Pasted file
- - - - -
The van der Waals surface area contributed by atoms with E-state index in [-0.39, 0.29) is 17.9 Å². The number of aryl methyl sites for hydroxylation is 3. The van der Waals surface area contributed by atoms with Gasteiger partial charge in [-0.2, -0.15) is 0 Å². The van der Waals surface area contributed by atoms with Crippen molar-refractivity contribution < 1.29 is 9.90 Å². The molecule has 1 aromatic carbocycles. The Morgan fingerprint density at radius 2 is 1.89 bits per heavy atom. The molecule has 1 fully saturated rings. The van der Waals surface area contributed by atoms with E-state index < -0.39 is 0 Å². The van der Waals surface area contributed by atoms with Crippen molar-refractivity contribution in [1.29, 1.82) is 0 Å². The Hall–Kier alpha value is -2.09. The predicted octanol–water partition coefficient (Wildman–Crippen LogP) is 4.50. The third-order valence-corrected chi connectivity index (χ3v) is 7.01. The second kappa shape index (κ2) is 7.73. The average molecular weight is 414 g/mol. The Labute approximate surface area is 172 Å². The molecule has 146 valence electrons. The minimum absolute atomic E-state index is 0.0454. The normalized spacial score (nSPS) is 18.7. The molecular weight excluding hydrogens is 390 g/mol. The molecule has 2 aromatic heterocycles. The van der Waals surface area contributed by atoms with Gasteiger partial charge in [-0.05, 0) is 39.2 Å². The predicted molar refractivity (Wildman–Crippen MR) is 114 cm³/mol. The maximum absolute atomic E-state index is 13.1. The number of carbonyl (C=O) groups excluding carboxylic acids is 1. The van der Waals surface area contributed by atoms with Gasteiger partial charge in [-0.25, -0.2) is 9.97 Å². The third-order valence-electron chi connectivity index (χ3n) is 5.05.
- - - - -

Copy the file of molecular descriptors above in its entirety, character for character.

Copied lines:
The van der Waals surface area contributed by atoms with E-state index in [-0.39, 0.29) is 17.9 Å². The number of aryl methyl sites for hydroxylation is 3. The van der Waals surface area contributed by atoms with Gasteiger partial charge in [-0.2, -0.15) is 0 Å². The van der Waals surface area contributed by atoms with Crippen molar-refractivity contribution < 1.29 is 9.90 Å². The molecule has 1 aromatic carbocycles. The Morgan fingerprint density at radius 2 is 1.89 bits per heavy atom. The molecule has 1 fully saturated rings. The van der Waals surface area contributed by atoms with E-state index < -0.39 is 0 Å². The van der Waals surface area contributed by atoms with Crippen molar-refractivity contribution in [1.29, 1.82) is 0 Å². The Hall–Kier alpha value is -2.09. The predicted octanol–water partition coefficient (Wildman–Crippen LogP) is 4.50. The third-order valence-corrected chi connectivity index (χ3v) is 7.01. The second kappa shape index (κ2) is 7.73. The average molecular weight is 414 g/mol. The Labute approximate surface area is 172 Å². The molecule has 146 valence electrons. The minimum absolute atomic E-state index is 0.0454. The normalized spacial score (nSPS) is 18.7. The molecular weight excluding hydrogens is 390 g/mol. The molecule has 2 aromatic heterocycles. The van der Waals surface area contributed by atoms with Gasteiger partial charge in [-0.05, 0) is 39.2 Å². The predicted molar refractivity (Wildman–Crippen MR) is 114 cm³/mol. The maximum absolute atomic E-state index is 13.1. The number of carbonyl (C=O) groups excluding carboxylic acids is 1. The van der Waals surface area contributed by atoms with Gasteiger partial charge in [-0.25, -0.2) is 9.97 Å². The third-order valence-electron chi connectivity index (χ3n) is 5.05.